In the next year and a half he took part in a total of 15 recording sessions; he played with Don Elliott, Eddie Costa , Joe Puma and Sahib Shihab , Charles Mingus , Jimmy Knepper , Hal McKusick , Oliver Nelson and Art Farmer . In 1957 Gunther Schuller hired the pianist for his third stream project, the Modern Jazz Concert performed at Brandeis University . The Down Beat judged Evans' solo in George Russell's All about Rosie :

“Pianist Evans contributes a remarkable solo, incredibly lively and characterized by a steady and accented rhythm. Certainly better than any of the other solos on this piece. A contribution that should make him one of the most important pianists on the scene today. "

Charles Mingus (1976)

Mingus remembered the pianist of the Schuller project in August 1957 and sent him a telegram to invite him to a recording session the next day. The album East Coasting , which resulted from this session, was released a year after his debut album. In February 1958 Evans worked for the first time with Miles Davis , with whom he went on tour for eight months and whom he strongly influenced through his improvisational style. In 1958 he caused a sensation with his album Everybody Digs Bill Evans with trio partners Philly Joe Jones and Sam Jones ( Down Beats New Star Award). Other musicians at the time were occasionally Gerry Mulligan , Nat Adderley and Oscar Pettiford .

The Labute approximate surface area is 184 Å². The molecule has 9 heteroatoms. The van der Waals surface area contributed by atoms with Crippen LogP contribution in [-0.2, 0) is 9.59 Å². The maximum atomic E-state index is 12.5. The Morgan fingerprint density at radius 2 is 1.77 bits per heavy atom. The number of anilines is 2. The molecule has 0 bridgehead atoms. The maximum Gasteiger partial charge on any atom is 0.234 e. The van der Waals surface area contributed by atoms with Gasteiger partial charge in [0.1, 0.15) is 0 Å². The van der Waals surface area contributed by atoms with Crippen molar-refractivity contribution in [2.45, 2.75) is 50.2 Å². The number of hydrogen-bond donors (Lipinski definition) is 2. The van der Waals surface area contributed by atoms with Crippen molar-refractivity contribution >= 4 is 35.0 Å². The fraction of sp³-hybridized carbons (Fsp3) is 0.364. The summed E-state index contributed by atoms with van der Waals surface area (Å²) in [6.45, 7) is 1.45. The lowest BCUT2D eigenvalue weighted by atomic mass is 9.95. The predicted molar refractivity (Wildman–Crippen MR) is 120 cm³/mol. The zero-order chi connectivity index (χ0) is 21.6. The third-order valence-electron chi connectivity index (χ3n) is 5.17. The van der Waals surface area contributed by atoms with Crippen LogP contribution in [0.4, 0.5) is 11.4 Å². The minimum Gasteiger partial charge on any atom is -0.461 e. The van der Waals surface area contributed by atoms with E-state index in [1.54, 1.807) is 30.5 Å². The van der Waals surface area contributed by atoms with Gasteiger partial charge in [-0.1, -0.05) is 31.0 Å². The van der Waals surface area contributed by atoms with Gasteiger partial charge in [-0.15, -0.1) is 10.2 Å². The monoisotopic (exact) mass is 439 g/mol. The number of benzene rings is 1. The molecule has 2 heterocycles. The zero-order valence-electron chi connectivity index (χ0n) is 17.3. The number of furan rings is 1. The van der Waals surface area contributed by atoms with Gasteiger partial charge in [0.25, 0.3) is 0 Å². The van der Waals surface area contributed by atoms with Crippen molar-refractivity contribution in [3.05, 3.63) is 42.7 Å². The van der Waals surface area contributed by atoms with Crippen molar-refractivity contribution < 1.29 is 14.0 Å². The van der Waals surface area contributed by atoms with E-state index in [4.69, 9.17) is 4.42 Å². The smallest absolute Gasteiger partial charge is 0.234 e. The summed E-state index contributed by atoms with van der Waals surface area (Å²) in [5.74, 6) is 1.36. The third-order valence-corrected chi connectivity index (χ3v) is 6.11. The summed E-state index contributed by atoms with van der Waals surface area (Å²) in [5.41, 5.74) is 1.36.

In the second half of the 1950s he also worked as a sideman with Hal McKusick , Joe Puma , Helen Merrill , Jimmy Knepper , Sahib Shihab , Idrees Sulieman / Pepper Adams (1957), Eddie Costa , Cannonball Adderley , Art Farmer (1958), Bob Brookmeyer , Lee Konitz / Jimmy Giuffre (1959), JJ Johnson / Kai Winding (1960). In the liner notes of the album The Great Kay & JJ (impulse!), For which Evans played piano, Dick Katz writes about Evans: “He is one of the few pianists since Art Tatum who successfully manage elements that are commonly found in European music be associated, to be integrated into a completely unique and natural style. "

1958/59: The collaboration with Miles Davis

see main article: Kind of Blue